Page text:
This will likely mean less time for clients and/or therapists workdays extended as more papers are moved back and forth. Who will benefit?
Logistics for this paperwork schedule are a major concern for school systems and home health agencies where therapy staff already have longer travel time and visits to a central office are minimized. Please review the wording of this regulation so as not to hinder best efforts and dampen morale of dedicated occupational therapy professionals and possibly reduce job opportunities for OTAs in Virginia.
CommentID: 9382
 

7/27/09  6:24 pm
Commenter: Lesley Winn, OTR/L, Sheltering Arms Physical Rehabilitation Hospital

OTA licensure regulations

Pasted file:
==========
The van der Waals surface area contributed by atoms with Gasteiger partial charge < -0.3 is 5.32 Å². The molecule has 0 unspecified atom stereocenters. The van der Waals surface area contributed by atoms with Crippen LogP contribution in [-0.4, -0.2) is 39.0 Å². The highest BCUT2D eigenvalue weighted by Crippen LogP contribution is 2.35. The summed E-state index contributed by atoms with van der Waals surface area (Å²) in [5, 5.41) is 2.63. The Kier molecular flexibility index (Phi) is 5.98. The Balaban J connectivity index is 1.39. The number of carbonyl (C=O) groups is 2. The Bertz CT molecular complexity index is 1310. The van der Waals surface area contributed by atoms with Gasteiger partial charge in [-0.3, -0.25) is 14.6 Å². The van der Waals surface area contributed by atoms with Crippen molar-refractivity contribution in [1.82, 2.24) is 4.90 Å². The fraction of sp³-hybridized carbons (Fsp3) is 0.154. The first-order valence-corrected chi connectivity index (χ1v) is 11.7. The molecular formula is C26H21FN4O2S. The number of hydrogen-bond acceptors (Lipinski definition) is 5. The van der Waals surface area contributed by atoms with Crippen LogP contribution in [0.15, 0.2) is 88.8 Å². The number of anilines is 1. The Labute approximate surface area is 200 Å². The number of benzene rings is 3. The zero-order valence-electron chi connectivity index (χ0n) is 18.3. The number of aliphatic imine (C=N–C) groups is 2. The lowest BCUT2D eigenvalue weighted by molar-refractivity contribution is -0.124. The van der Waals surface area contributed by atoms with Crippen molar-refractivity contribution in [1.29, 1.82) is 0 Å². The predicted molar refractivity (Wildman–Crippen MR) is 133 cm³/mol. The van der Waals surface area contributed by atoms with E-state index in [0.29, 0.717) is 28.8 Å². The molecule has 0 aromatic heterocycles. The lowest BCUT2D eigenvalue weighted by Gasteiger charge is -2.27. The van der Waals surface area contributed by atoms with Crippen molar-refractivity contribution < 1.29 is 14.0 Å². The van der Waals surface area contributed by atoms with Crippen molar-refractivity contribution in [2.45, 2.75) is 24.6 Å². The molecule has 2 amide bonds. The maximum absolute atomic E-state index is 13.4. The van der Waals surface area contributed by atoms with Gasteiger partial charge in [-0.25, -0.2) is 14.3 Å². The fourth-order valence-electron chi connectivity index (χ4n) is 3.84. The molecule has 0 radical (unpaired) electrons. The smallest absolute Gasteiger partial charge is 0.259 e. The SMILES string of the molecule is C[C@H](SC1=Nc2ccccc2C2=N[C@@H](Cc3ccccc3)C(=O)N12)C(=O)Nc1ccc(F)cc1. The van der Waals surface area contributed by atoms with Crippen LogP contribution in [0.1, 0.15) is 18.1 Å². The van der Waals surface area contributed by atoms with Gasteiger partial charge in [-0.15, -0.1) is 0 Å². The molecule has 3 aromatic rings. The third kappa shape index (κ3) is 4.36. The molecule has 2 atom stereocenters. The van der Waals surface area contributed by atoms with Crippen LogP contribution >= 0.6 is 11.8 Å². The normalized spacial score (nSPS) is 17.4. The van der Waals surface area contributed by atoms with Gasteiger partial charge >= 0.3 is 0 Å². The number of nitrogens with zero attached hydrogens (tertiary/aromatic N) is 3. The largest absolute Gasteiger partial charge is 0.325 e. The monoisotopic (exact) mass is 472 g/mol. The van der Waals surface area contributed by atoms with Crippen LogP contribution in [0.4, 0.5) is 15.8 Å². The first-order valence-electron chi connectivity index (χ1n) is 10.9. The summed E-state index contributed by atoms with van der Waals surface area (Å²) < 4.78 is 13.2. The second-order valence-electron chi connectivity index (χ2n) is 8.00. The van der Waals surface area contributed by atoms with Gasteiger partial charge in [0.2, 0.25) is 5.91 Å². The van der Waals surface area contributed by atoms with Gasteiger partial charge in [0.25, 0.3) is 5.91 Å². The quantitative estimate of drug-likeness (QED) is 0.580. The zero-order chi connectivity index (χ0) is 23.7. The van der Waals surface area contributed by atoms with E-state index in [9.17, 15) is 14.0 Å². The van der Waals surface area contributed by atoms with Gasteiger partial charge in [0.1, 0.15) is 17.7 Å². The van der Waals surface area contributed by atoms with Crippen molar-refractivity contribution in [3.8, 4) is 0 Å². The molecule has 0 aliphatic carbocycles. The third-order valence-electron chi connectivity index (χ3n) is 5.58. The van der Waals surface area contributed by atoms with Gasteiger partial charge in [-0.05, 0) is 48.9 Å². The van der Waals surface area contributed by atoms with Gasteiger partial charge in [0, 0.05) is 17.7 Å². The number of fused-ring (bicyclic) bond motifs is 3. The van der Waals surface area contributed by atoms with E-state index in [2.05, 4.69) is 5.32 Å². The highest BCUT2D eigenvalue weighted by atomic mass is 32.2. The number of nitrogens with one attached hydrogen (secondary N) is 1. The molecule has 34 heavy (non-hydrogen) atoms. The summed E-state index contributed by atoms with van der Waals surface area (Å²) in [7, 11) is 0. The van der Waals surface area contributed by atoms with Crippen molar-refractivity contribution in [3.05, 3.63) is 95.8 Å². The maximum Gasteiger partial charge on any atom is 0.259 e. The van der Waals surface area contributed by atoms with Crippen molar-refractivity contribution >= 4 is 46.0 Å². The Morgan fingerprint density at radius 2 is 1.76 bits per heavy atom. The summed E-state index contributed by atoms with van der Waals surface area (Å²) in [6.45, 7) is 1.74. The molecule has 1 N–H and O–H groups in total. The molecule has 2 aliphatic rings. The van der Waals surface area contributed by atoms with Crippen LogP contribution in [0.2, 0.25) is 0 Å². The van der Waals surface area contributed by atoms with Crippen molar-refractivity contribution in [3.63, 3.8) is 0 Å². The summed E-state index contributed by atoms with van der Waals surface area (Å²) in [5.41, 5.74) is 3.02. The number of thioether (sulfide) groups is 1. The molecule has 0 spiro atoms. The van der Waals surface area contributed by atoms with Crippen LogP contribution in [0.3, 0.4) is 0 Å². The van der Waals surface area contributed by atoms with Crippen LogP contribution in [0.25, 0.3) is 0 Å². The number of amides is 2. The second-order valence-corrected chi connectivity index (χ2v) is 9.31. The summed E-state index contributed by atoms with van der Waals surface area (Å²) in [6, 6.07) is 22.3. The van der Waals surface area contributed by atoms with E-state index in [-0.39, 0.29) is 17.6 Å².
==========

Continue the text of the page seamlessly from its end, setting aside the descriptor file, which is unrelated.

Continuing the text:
While we are grateful to have the OTAs licensed in the state of Virginia, it seems that the regulations are more restrictive than seems appropriate.   As both a treating clinician as well as a clinical manager of therapists and therapy assistants in acute care, inpatient rehabilitation, and outpatient rehabilitation, OTAs are an essential part of the rehabilitation team in today’s healthcare system.   What is disconcerting is the wording in 18VAC85-80-110 D “The occupational therapy assistant shall document in the patient record any aspects of the initial evaluation, treatment plan, discharge summary or other notes on patient care performed by the assistant, and the supervising occupational therapist shall review and countersign within 10 days of such information being recorded.”   Please consider changing this requirement.  If the OT and OTA are following 18VAC85-80-110 B and meeting and discussing  every 10th treatment session or 30 days, then I do not understand the need for the co-signature on every note.  The current wording/regulation has been burdensome and costly to health care providers in the last 6 months without offering any benefits to patient-care.  In fact it may even be taking away from patient care by the supervising OTs because more time needs to be spent reviewing and signing notes.  Could it be enough that the communication requirement above be documented?  If the OTAs do participate in the initial assessment and/or discharge assessment I do think it is reasonable to ask for a co-signature.  My fear with the current wording is that it may be less cost effective in the end to employ these fine clinicians.  Thank you for considering a change.